This post has a recipe for Healthy Pumpkin Coconut Oats Bake
From being the no.1 item on a doctor’s/dietician’s avoid list to a patient, to becoming a superfood, coconut has come a long way. While many have jumped on the coconut for health bandwagon, there are still as many people unconvinced about how a much maligned food item of the past could be hailed for its health benefits today!
Considered harmful to health in the past as due to its high saturated fat content, research now shows that these saturated fats are medium chain fatty acids, which are handled differently by the body as compared to the long chain fatty acids. A study showed the comparative effect of medium chain fats oil and olive oil on fat and weight loss and the medium chain fats oil led to a greater fat and weight loss. The fats in coconut are also said increase the daily energy expenditure as explained here. Lauric acid which constitutes around 50% of the fatty acids from coconut, is known to improve the good cholesterol (HDL).
Coconut is naturally cholesterol free as it is a plant derived product and cholesterol is not present in any plant based products. It is often wrongly believed that coconut products including coconut oil are high-cholesterol.
Lauric acid also said to possess antibacterial, antiviral and antifungal properties. Breast milk is another good source of this beneficial lauric acid.
Coconut is no alien ingredient in South Indian homes. In the traditional cuisine of my family, most vegetable stir fries are finished with a sprinkling of fresh coconut. Coconut is used to grind fresh spice pastes to flavour curries (recipe for Avial) and it also used in making sweets. Coconut oil is a preferred medium of cooking for some of our dishes. When I use coconut oil to make simple stir fries like poriyal (recipe for cabbage poriyal), the flavour in the resultant dish is way much more than using regular vegetable oil, even if you use just one teaspoonful.
In my kitchen, I use a mix of oils in moderation, coconut oil for South Indian cooking, mustard oil in Bengali and North Indian dishes, gingelly oil for other Tambrahm recipes, ghee for tadka / tempering purposes and of course olive oils in other dishes.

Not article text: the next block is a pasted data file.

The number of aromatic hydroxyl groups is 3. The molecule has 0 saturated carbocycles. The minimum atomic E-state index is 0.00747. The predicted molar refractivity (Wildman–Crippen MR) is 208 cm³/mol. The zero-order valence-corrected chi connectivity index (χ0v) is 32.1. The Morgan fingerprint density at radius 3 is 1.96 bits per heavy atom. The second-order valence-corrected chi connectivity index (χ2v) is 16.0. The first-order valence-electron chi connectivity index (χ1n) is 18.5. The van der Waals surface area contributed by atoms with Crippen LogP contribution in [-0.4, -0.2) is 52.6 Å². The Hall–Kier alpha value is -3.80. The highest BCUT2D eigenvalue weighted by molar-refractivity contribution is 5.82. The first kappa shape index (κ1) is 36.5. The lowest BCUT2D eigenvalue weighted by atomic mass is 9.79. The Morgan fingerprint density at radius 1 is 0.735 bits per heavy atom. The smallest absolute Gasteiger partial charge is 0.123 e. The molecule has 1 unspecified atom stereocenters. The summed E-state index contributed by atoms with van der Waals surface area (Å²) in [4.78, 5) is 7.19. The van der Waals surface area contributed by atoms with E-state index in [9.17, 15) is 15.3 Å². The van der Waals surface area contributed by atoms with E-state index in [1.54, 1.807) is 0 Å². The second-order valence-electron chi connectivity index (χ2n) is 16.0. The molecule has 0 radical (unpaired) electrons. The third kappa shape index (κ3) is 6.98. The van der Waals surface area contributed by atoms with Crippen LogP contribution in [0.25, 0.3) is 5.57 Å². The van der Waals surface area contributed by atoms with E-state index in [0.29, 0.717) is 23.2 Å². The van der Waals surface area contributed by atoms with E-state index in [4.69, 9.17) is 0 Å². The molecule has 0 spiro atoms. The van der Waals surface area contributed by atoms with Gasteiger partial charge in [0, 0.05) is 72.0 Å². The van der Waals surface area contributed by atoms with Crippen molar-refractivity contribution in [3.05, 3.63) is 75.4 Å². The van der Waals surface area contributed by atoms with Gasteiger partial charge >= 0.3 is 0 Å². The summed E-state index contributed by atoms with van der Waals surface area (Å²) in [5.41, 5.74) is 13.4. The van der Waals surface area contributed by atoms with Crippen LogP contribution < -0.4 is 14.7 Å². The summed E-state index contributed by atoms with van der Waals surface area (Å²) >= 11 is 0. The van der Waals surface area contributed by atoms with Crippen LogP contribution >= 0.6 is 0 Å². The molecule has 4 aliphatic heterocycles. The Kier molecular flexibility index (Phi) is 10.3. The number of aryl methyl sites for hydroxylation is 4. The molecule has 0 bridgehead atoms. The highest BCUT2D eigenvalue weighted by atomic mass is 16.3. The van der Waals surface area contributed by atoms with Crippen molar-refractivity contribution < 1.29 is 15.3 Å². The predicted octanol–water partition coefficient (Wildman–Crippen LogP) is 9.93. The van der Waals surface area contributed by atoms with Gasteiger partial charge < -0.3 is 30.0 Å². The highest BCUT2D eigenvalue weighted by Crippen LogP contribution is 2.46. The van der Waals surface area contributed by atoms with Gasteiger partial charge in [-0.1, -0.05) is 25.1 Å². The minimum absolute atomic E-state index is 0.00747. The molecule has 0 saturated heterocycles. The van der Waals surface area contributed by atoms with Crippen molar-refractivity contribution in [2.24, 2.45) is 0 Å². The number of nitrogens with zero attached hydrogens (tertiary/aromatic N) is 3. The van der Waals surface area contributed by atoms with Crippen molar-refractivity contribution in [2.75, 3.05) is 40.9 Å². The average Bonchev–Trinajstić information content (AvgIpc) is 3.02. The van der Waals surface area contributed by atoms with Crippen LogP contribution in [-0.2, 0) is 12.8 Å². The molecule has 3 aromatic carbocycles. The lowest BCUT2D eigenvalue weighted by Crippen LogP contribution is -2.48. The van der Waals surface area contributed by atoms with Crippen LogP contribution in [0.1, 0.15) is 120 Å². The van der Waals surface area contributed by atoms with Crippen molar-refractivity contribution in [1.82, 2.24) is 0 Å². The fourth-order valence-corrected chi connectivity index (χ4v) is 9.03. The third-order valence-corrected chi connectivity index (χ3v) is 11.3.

If you are the calorie counting types, it is worthwhile knowing that 100 grams of coconut is around 354 calories, the upside is that it is high in fiber content – 9 grams, which is why defatted coconut in coconut flour is nearly 58% fiber, just 2 tablespoons of this flour are enough to supply your daily fiber requirement.
With coconut being in the superfood limelight, there are a whole variety of coconut products available these days – coconut flour, coconut powder, desiccated coconut, frozen coconut and it does get quite confusing. Here’s an infographic on the various forms in which coconut is available, differentiating between desiccated coconut, coconut flour, coconut powder etc.
Desiccated coconut is useful to make podis, such as Thenga Molagapodi. It is also a useful addition to in adding to cookies and other bakes. Here I have used it in a reasonably healthy bake, using pumpkin, oats, whole wheat flour. It is healthy enough to pass off as a quick pick me up breakfast on the go, after all it has oats and pumpkin too 🙂 I’m calling it Pumpkin Coconut Oats squares because it is not rich enough to be called a cake not dry/crisp enough to be called a bar 😛
This post has been written in association with Pure and Sure range of organic products. You can check out their coconut range – organic coconut oil, organic coconut sugar and organic desiccated coconut, on their website and order online too
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Recipe for Pumpkin Coconut Oats Squares
Makes 16 squares